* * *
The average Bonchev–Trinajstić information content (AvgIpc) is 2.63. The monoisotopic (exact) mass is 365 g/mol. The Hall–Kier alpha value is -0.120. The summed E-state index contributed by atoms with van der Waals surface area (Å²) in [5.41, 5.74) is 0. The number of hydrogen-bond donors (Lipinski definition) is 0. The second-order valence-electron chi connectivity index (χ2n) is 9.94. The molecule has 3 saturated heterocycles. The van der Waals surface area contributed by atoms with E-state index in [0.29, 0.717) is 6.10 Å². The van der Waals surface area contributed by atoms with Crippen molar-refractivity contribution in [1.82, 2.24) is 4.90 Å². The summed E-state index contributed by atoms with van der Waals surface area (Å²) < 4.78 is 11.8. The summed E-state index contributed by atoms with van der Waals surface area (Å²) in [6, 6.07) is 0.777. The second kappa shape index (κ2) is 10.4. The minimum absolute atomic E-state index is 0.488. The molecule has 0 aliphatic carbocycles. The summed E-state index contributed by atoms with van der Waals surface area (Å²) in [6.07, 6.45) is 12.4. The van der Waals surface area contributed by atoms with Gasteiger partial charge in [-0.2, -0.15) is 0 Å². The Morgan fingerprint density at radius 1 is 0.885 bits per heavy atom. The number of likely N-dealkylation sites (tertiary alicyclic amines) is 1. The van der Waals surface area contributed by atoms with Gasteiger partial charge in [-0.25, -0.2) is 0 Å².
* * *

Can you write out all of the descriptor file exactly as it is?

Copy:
The average Bonchev–Trinajstić information content (AvgIpc) is 2.63. The monoisotopic (exact) mass is 365 g/mol. The Hall–Kier alpha value is -0.120. The summed E-state index contributed by atoms with van der Waals surface area (Å²) in [5.41, 5.74) is 0. The number of hydrogen-bond donors (Lipinski definition) is 0. The second-order valence-electron chi connectivity index (χ2n) is 9.94. The molecule has 3 saturated heterocycles. The van der Waals surface area contributed by atoms with E-state index in [0.29, 0.717) is 6.10 Å². The van der Waals surface area contributed by atoms with Crippen molar-refractivity contribution in [1.82, 2.24) is 4.90 Å². The summed E-state index contributed by atoms with van der Waals surface area (Å²) < 4.78 is 11.8. The summed E-state index contributed by atoms with van der Waals surface area (Å²) in [6, 6.07) is 0.777. The second kappa shape index (κ2) is 10.4. The minimum absolute atomic E-state index is 0.488. The molecule has 0 aliphatic carbocycles. The summed E-state index contributed by atoms with van der Waals surface area (Å²) in [6.07, 6.45) is 12.4. The van der Waals surface area contributed by atoms with Gasteiger partial charge in [-0.2, -0.15) is 0 Å². The Morgan fingerprint density at radius 1 is 0.885 bits per heavy atom. The number of likely N-dealkylation sites (tertiary alicyclic amines) is 1. The van der Waals surface area contributed by atoms with Gasteiger partial charge in [-0.25, -0.2) is 0 Å².